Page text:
GBSS reports on new research that babies may be more at risk from GBS than previously thought

GBSS reports on a recent study published in the journal, Nature.  The study by researchers at the University of Cambridge, has found that 1 in 200 newborns are admitted to neonatal units with sepsis caused by Group B Streptococcus. This figure is around 10 times higher than the previous estimate.  For those with a medical background or an interest in GBS, you will find this article very interesting.

Group B Strep Support’s Chief Executive Jane Plumb MBE commented on the report:

“This important study highlights the extent of the devastating impact group B Strep has on newborn babies, and how important it is to measure accurately the number of these infections.

This research suggests that the number of preventable infections may be ten times higher than previously thought, each one having a significant impact on babies and their families.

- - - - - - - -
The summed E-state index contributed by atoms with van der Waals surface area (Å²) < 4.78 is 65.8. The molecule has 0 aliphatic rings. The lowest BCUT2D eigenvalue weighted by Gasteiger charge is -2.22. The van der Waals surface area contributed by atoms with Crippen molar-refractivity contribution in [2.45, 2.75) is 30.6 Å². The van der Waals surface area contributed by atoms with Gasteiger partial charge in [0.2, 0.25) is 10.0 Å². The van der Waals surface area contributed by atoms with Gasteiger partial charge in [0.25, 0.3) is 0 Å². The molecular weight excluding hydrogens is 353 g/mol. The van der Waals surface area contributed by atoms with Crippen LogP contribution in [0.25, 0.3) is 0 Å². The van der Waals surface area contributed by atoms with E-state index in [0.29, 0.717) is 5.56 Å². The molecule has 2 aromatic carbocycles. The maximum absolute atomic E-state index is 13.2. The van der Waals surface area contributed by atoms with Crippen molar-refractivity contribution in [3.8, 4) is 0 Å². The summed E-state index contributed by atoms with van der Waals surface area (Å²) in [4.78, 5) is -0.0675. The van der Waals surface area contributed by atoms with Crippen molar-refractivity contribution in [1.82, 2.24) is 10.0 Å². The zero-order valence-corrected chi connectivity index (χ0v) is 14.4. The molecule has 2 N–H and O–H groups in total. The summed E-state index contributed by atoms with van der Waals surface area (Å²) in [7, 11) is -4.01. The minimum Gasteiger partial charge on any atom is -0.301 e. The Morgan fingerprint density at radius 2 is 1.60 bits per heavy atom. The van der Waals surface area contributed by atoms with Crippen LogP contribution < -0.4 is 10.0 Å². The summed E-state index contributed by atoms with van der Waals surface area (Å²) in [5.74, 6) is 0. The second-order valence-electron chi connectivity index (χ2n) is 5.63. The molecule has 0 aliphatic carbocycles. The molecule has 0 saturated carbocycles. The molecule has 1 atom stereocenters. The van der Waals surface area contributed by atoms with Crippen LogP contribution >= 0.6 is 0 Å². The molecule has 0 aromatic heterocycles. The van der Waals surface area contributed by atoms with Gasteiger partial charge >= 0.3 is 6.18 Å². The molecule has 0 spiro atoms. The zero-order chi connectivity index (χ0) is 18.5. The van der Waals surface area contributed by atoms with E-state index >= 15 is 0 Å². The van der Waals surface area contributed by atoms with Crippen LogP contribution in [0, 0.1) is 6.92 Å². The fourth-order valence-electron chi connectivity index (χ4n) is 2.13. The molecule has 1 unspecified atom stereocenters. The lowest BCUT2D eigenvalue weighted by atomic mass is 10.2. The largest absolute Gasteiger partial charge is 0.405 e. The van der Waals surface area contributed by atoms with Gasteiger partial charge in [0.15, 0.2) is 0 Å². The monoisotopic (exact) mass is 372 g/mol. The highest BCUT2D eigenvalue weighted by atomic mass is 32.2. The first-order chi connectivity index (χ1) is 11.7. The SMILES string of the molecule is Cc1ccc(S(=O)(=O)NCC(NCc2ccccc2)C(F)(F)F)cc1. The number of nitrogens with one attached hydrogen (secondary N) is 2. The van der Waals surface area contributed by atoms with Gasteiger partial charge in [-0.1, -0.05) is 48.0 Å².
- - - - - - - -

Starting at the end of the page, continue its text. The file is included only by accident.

Inadequate data collected on Group B Strep is why we recently urged the Government to make Group B Strep a notifiable disease, ensuring cases would have to be reported.

Without understanding the true number of infections, we may not implement appropriate prevention strategies and are unable to measure their true effectiveness.’

We need to do all we can to protect the most vulnerable in our society, and for the prevention of GBS robust data collection is central to this mission.”